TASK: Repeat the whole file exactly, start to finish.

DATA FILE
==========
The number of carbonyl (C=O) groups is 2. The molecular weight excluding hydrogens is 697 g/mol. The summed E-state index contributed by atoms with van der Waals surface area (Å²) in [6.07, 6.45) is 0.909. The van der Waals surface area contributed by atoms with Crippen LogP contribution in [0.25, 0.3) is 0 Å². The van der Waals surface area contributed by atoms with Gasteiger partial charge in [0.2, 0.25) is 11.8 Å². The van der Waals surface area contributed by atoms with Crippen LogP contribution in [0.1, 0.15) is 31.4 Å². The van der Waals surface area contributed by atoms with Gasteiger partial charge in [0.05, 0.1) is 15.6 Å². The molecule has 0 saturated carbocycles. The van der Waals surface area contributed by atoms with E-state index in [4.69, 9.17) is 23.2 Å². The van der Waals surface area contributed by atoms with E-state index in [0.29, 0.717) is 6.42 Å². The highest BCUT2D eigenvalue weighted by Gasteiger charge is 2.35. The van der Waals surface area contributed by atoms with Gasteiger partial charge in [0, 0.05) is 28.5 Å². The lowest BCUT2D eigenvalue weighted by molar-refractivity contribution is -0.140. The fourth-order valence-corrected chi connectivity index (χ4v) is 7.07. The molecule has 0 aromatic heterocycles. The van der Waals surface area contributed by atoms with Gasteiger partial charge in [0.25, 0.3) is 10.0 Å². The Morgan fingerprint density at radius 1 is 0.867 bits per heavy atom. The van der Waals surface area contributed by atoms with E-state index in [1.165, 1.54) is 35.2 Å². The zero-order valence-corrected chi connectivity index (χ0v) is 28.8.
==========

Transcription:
The number of carbonyl (C=O) groups is 2. The molecular weight excluding hydrogens is 697 g/mol. The summed E-state index contributed by atoms with van der Waals surface area (Å²) in [6.07, 6.45) is 0.909. The van der Waals surface area contributed by atoms with Crippen LogP contribution in [0.25, 0.3) is 0 Å². The van der Waals surface area contributed by atoms with Gasteiger partial charge in [0.2, 0.25) is 11.8 Å². The van der Waals surface area contributed by atoms with Crippen LogP contribution in [0.1, 0.15) is 31.4 Å². The van der Waals surface area contributed by atoms with Gasteiger partial charge in [0.05, 0.1) is 15.6 Å². The molecule has 0 saturated carbocycles. The van der Waals surface area contributed by atoms with E-state index in [4.69, 9.17) is 23.2 Å². The van der Waals surface area contributed by atoms with E-state index in [0.29, 0.717) is 6.42 Å². The highest BCUT2D eigenvalue weighted by Gasteiger charge is 2.35. The van der Waals surface area contributed by atoms with Gasteiger partial charge in [0, 0.05) is 28.5 Å². The lowest BCUT2D eigenvalue weighted by molar-refractivity contribution is -0.140. The fourth-order valence-corrected chi connectivity index (χ4v) is 7.07. The molecule has 0 aromatic heterocycles. The van der Waals surface area contributed by atoms with Gasteiger partial charge in [0.25, 0.3) is 10.0 Å². The Morgan fingerprint density at radius 1 is 0.867 bits per heavy atom. The van der Waals surface area contributed by atoms with E-state index in [1.165, 1.54) is 35.2 Å². The zero-order valence-corrected chi connectivity index (χ0v) is 28.8.